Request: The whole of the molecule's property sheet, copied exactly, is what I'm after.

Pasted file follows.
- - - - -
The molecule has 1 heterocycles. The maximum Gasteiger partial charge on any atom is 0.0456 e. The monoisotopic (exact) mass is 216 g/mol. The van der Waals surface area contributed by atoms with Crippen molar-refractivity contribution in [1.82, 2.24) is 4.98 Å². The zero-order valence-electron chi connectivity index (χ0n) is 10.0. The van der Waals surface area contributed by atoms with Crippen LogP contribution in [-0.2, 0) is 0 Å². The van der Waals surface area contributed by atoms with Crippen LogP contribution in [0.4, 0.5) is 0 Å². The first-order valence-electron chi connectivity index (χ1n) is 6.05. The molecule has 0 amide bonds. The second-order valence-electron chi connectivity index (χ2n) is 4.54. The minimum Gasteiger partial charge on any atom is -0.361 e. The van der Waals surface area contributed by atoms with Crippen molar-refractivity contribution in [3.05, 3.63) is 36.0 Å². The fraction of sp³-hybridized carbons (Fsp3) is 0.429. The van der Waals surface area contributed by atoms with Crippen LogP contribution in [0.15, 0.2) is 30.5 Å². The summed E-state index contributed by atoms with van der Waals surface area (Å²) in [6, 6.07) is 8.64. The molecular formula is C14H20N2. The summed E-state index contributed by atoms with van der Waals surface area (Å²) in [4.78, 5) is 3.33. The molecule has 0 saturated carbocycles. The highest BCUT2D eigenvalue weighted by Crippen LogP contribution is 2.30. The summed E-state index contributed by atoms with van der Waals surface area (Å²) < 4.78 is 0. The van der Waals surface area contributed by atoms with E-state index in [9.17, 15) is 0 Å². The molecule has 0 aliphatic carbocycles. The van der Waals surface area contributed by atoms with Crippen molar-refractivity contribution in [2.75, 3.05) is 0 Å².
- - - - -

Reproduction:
The molecule has 1 heterocycles. The maximum Gasteiger partial charge on any atom is 0.0456 e. The monoisotopic (exact) mass is 216 g/mol. The van der Waals surface area contributed by atoms with Crippen molar-refractivity contribution in [1.82, 2.24) is 4.98 Å². The zero-order valence-electron chi connectivity index (χ0n) is 10.0. The van der Waals surface area contributed by atoms with Crippen LogP contribution in [-0.2, 0) is 0 Å². The van der Waals surface area contributed by atoms with Crippen LogP contribution in [0.4, 0.5) is 0 Å². The first-order valence-electron chi connectivity index (χ1n) is 6.05. The molecule has 0 amide bonds. The second-order valence-electron chi connectivity index (χ2n) is 4.54. The minimum Gasteiger partial charge on any atom is -0.361 e. The van der Waals surface area contributed by atoms with Crippen molar-refractivity contribution in [3.05, 3.63) is 36.0 Å². The fraction of sp³-hybridized carbons (Fsp3) is 0.429. The van der Waals surface area contributed by atoms with Crippen LogP contribution in [0.15, 0.2) is 30.5 Å². The summed E-state index contributed by atoms with van der Waals surface area (Å²) in [6, 6.07) is 8.64. The molecular formula is C14H20N2. The summed E-state index contributed by atoms with van der Waals surface area (Å²) in [4.78, 5) is 3.33. The molecule has 0 saturated carbocycles. The highest BCUT2D eigenvalue weighted by Crippen LogP contribution is 2.30. The summed E-state index contributed by atoms with van der Waals surface area (Å²) < 4.78 is 0. The van der Waals surface area contributed by atoms with E-state index in [9.17, 15) is 0 Å². The molecule has 0 aliphatic carbocycles. The van der Waals surface area contributed by atoms with Crippen molar-refractivity contribution in [2.75, 3.05) is 0 Å².